They started to flag a little in the second half, and we actually managed a decent attack or three, but neither team looked particularly like scoring until the referee gave our defensive midfielder a yellow card. In our veteran’s league, that’s a 10-minute penalty benching, but a substitution is allowed. I was called in for him and sent over to the left, while the left mid I replaced moved into the now-empty defensive slot.

Somewhat to the surprise of both teams, they weren’t able to exploit our best player’s absence, and once, after picking up a blocked shot, I managed to beat not one, not two, but three of their players on a long 60-meter run up the left side. I actually got the ball past a fourth and last defender, the sweeper, as well, but he took me down hard to give us a free kick and give me three sprained fingers on my right hand which I can still feel as I type this.

We didn’t get anything out of that, but a few minutes later, we got another free kick on the right. Our number 10 tried to put it on the heads of our two tallest players at the top center of the box, but he hit it a little too hard. As I saw it coming, I thought the second of the two defenders to my right would manage to deflect the ball, but it just skimmed the top of his head, so I ran onto it, brought it perfectly to the ground with my left foot, took three steps, then hit it with my left foot without even looking at the goal.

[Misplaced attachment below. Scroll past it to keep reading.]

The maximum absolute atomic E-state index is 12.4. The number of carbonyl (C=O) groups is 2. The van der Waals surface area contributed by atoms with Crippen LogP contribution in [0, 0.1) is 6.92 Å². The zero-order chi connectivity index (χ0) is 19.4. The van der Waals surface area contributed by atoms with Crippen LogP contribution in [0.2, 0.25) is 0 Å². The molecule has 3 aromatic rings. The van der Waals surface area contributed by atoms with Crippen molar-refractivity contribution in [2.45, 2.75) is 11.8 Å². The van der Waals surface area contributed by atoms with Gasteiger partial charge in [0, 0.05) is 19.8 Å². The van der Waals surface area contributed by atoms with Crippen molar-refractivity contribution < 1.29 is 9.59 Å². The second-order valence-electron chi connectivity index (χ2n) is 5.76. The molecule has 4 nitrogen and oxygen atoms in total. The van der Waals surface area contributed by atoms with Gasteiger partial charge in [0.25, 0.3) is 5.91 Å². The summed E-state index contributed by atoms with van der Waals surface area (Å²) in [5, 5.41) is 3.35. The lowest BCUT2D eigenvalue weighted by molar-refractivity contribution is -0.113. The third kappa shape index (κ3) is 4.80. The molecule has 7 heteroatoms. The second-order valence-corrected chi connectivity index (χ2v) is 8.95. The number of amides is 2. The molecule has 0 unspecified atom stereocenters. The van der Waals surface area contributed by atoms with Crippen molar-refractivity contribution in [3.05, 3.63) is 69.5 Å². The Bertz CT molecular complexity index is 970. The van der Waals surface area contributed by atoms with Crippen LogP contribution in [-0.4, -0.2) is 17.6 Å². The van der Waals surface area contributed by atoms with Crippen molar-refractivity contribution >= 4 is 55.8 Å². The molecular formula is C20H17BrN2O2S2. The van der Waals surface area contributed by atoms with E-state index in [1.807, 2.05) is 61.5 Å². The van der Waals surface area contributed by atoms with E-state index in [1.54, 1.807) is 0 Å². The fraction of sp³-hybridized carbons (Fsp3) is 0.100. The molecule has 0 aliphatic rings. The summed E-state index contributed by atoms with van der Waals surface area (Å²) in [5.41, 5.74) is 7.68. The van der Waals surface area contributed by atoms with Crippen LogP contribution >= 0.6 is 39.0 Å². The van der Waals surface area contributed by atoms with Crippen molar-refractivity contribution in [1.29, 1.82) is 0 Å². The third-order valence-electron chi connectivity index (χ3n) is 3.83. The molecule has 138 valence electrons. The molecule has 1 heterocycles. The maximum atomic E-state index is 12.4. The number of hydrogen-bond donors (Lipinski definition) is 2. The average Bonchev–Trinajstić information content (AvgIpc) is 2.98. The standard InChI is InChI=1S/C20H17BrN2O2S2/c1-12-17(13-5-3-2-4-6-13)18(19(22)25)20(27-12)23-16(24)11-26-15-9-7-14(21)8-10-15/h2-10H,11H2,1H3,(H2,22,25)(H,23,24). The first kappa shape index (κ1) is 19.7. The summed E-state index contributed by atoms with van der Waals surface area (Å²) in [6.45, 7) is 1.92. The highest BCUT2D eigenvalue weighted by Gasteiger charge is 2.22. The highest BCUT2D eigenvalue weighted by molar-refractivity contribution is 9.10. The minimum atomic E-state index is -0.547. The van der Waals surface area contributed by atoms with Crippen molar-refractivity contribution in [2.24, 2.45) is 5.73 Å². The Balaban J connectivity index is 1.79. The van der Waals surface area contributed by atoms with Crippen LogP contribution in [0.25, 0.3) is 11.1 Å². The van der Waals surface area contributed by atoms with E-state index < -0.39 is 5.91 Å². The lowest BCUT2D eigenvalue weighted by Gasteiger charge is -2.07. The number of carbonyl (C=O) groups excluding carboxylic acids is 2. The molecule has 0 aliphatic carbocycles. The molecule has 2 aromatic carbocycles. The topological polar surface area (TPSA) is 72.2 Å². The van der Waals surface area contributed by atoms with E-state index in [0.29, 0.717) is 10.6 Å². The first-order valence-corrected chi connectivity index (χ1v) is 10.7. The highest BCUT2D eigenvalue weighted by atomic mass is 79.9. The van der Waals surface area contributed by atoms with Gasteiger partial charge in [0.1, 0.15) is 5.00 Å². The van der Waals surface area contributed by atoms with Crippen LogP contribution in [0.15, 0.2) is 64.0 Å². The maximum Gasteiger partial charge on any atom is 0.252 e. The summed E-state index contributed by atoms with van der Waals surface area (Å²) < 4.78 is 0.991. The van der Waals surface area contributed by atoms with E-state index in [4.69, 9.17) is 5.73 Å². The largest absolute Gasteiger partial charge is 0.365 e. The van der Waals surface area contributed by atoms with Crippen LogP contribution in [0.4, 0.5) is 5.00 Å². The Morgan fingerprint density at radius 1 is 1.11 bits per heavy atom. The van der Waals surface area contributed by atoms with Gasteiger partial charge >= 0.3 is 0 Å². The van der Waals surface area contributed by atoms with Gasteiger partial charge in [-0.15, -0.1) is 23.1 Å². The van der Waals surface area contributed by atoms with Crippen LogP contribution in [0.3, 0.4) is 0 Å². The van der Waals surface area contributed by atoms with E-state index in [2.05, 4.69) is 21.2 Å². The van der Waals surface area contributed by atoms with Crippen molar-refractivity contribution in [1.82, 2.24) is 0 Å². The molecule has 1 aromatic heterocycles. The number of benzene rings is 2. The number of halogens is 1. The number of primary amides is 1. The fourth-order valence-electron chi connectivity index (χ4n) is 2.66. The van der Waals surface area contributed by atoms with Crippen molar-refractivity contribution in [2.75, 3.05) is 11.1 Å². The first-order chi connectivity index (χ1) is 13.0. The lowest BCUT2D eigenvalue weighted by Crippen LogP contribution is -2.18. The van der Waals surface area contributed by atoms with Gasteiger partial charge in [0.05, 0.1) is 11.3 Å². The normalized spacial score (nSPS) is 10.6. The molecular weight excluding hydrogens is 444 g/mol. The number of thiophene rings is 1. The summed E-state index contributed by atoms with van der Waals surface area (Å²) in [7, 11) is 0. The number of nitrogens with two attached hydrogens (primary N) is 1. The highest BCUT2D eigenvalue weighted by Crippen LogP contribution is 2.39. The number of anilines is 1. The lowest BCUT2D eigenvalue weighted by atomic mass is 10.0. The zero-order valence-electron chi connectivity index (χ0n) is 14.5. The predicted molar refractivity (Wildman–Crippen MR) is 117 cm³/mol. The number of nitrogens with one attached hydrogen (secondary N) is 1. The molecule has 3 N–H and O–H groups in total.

When I looked up, I saw the ball had cleared the keeper, but it looked like it might be going a little wide right. Fortunately, the right post got in the way and the ball banked cleanly in. 2-0! The captain was the first to congratulate me, then pointed towards the bench as the 10 penalty minutes were up and our defensive midfielder was eligible to come back in. “Supersub!” he shouted and we exchanged a high ten as he came onto the field. My work was done.

“If we need any more goals, let me know. I’ll be right here,” I told the rest of the guys on the bench. They laughed and promptly christened my left foot “the magic left”. You see, I have an exceptionally feeble shot by their standards, and that’s with my RIGHT foot, so the idea that I could possibly score against anyone, let alone the champions, with my left struck them as intrinsically hysterical. Despite the other team’s best efforts, our defense stoned them again and again, and we held on for a 2-0 victory. It was a really good win.

The lesson is this: even when you are playing poorly, even when you’re overmatched, even when it’s clearly not your night, keep trying. Keep fighting. You never know what will happen. Replay that free kick 100 times and I might touch the ball five times, and maybe I score again once or twice at most. More likely, the defender heads the ball away, my first touch is too hard, or I miss the ball entirely. But you never know, so don’t give up. Of the 30 players on both teams who played that night, I was the second-oldest and almost certainly the worst player on the field. But you never know….


NFL open thread

Skol Vikings!

UPDATE: Kirk Cousins is the Charlie Brown of quarterbacks. It’s FIRST DOWN. The RBs are running right over the Green Bay defense, which appears to be almost gassed. Your first two reads are covered. THROW THE BALL AWAY!  Whatever you do, DO NOT TRY TO BE THE HERO.

Naturally, he decides this is the perfect moment to throw an off-balance, under-pressure pass to the corner of the end zone, where Diggs is double-covered. Interception.

This is why the NFL doesn’t have guaranteed contracts.